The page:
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In shift, Partners HealthCare seeking growth globally

State officials may have dashed Partners HealthCare’s dreams of growing south of Boston — but not south of Shanghai.

Partners’ Harvard-affiliated teaching hospitals, Brigham and Women’s and Massachusetts General, are increasing efforts to build on their international reputations and find business opportunities in China, the Middle East, and other regions of the world where growing and wealthy populations are demanding more and better medical care.

Partners, the state’s largest health system, so far has no plans to acquire or build its own hospitals overseas. But executives are on the hunt in international markets for contracts to develop medical programs, train doctors and nurses, and manage hospitals.


Partners’ increased focus on foreign projects comes as its efforts to expand in Massachusetts have foundered. A state judge earlier this year rejected a plan to allow the health care system to acquire hospitals north and south of Boston. Partners subsequentlyabandoned a bid to take over South Shore Hospital in Weymouth and put a proposed acquisition of Hallmark Health System of Medford on hold, indefinitely, under the threat of antitrust actions by Attorney General Maura Healey.

“Partners is running out of growth opportunities in Boston,” said Robert Field, a professor at Drexel University in Philadelphia who studies health care consolidation. “[Overseas] is a new untouched territory where they don’t have to worry about antitrust regulators. It’s a whole new playing field.”

Mass. General is now working to finalize a deal to jointly manage a hospital that a Chinese development company plans to establish on Hengqin island, near the gambling hot spot of Macau. The hospital is still two to three years from opening. Separately, Partners is designing the building and clinical programs for another hospital project in Shanghai, slated to open in 2017.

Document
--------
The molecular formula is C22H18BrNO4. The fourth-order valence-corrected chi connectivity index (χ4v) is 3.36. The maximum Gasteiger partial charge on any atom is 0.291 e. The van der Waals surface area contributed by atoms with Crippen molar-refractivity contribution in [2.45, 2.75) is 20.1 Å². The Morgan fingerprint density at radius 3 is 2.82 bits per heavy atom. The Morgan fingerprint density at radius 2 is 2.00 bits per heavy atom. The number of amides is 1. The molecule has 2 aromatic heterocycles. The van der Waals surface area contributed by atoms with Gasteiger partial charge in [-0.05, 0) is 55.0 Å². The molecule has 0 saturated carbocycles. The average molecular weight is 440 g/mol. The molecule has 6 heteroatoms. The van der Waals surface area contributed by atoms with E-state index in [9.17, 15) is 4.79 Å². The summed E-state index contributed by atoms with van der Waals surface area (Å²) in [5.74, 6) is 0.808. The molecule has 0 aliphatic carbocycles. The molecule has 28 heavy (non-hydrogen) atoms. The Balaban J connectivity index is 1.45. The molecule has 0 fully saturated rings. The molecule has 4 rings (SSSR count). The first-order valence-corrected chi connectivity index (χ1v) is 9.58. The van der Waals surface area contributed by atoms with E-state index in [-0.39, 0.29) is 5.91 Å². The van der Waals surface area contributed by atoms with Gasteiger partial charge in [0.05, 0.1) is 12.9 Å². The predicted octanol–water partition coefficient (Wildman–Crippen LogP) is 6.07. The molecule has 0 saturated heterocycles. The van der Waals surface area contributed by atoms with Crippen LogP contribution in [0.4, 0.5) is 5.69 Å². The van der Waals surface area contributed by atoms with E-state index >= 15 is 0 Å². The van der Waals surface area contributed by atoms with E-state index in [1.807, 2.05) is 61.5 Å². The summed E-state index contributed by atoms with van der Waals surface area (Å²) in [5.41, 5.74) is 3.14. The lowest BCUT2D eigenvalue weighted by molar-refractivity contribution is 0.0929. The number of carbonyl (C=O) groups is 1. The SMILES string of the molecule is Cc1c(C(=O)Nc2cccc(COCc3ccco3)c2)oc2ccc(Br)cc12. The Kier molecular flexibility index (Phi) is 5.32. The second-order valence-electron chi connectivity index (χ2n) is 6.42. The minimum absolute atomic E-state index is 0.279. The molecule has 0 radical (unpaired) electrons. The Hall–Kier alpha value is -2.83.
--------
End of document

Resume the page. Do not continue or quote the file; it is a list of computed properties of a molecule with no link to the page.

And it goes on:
Brigham and Women’s, meanwhile, recently hired its first chief business development officer largely to target overseas markets. Steven Thompson founded the international business arm of Johns Hopkins Medicine in Baltimore before coming to Brigham six months ago.


Thompson recently traveled to southern China with officials from Evergrande Group, one of China’s largest property development companies and a donor to Brigham and Harvard Medical School, to visit potential sites where Evergrande wants to build a hospital. Brigham would not be an investor in the hospital, but it has begun talks on consulting roles that may include developing medical programs and training executives and clinical workers, Thompson said.

Brigham is also holding discussionsabout projects in Saudi Arabia and United Arab Emirates, but Thompson declined to name the parties since the talks are in early stages.

In addition, the hospital is scouting opportunities in several South American countries, such as Brazil and Peru.